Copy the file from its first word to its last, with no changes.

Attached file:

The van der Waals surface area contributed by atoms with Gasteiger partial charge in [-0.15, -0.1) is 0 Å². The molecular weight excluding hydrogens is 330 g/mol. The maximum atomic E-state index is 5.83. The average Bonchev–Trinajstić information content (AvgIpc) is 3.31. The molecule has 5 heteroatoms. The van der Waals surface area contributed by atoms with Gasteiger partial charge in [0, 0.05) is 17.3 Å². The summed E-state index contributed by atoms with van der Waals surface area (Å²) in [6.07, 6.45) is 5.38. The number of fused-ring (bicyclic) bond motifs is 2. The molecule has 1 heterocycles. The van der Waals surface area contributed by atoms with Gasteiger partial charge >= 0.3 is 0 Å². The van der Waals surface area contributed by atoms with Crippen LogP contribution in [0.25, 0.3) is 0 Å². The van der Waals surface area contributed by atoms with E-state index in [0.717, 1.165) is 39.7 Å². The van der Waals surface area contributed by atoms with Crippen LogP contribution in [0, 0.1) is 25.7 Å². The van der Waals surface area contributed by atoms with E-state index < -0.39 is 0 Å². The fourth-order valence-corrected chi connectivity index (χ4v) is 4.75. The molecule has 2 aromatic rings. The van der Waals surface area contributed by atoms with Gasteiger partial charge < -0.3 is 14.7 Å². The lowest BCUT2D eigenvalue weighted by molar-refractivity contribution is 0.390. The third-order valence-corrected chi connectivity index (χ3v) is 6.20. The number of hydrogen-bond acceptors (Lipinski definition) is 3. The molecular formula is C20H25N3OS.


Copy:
The van der Waals surface area contributed by atoms with Gasteiger partial charge in [-0.15, -0.1) is 0 Å². The molecular weight excluding hydrogens is 330 g/mol. The maximum atomic E-state index is 5.83. The average Bonchev–Trinajstić information content (AvgIpc) is 3.31. The molecule has 5 heteroatoms. The van der Waals surface area contributed by atoms with Gasteiger partial charge in [0, 0.05) is 17.3 Å². The summed E-state index contributed by atoms with van der Waals surface area (Å²) in [6.07, 6.45) is 5.38. The number of fused-ring (bicyclic) bond motifs is 2. The molecule has 1 heterocycles. The van der Waals surface area contributed by atoms with Gasteiger partial charge >= 0.3 is 0 Å². The van der Waals surface area contributed by atoms with Crippen LogP contribution in [0.25, 0.3) is 0 Å². The van der Waals surface area contributed by atoms with E-state index in [0.717, 1.165) is 39.7 Å². The van der Waals surface area contributed by atoms with Crippen LogP contribution in [0, 0.1) is 25.7 Å². The van der Waals surface area contributed by atoms with E-state index < -0.39 is 0 Å². The fourth-order valence-corrected chi connectivity index (χ4v) is 4.75. The molecule has 2 aromatic rings. The van der Waals surface area contributed by atoms with Gasteiger partial charge < -0.3 is 14.7 Å². The lowest BCUT2D eigenvalue weighted by molar-refractivity contribution is 0.390. The third-order valence-corrected chi connectivity index (χ3v) is 6.20. The number of hydrogen-bond acceptors (Lipinski definition) is 3. The molecular formula is C20H25N3OS.